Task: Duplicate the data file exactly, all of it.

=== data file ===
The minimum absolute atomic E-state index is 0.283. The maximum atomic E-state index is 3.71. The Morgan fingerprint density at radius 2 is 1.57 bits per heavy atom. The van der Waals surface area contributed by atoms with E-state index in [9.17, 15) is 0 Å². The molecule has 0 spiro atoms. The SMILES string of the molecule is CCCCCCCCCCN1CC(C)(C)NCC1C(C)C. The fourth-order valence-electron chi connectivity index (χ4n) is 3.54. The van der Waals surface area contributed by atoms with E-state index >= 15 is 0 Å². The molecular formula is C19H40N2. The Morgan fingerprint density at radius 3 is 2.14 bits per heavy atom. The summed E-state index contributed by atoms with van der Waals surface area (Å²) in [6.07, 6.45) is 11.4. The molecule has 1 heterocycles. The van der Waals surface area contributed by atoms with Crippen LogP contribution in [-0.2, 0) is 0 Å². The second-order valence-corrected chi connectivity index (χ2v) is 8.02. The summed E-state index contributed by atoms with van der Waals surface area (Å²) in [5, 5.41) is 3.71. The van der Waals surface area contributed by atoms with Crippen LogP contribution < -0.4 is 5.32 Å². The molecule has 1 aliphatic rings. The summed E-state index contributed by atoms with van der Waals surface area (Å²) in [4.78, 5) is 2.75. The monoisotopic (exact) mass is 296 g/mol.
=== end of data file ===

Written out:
The minimum absolute atomic E-state index is 0.283. The maximum atomic E-state index is 3.71. The Morgan fingerprint density at radius 2 is 1.57 bits per heavy atom. The van der Waals surface area contributed by atoms with E-state index in [9.17, 15) is 0 Å². The molecule has 0 spiro atoms. The SMILES string of the molecule is CCCCCCCCCCN1CC(C)(C)NCC1C(C)C. The fourth-order valence-electron chi connectivity index (χ4n) is 3.54. The van der Waals surface area contributed by atoms with E-state index >= 15 is 0 Å². The molecular formula is C19H40N2. The Morgan fingerprint density at radius 3 is 2.14 bits per heavy atom. The summed E-state index contributed by atoms with van der Waals surface area (Å²) in [6.07, 6.45) is 11.4. The molecule has 1 heterocycles. The van der Waals surface area contributed by atoms with Crippen LogP contribution in [-0.2, 0) is 0 Å². The second-order valence-corrected chi connectivity index (χ2v) is 8.02. The summed E-state index contributed by atoms with van der Waals surface area (Å²) in [5, 5.41) is 3.71. The van der Waals surface area contributed by atoms with Crippen LogP contribution < -0.4 is 5.32 Å². The molecule has 1 aliphatic rings. The summed E-state index contributed by atoms with van der Waals surface area (Å²) in [4.78, 5) is 2.75. The monoisotopic (exact) mass is 296 g/mol.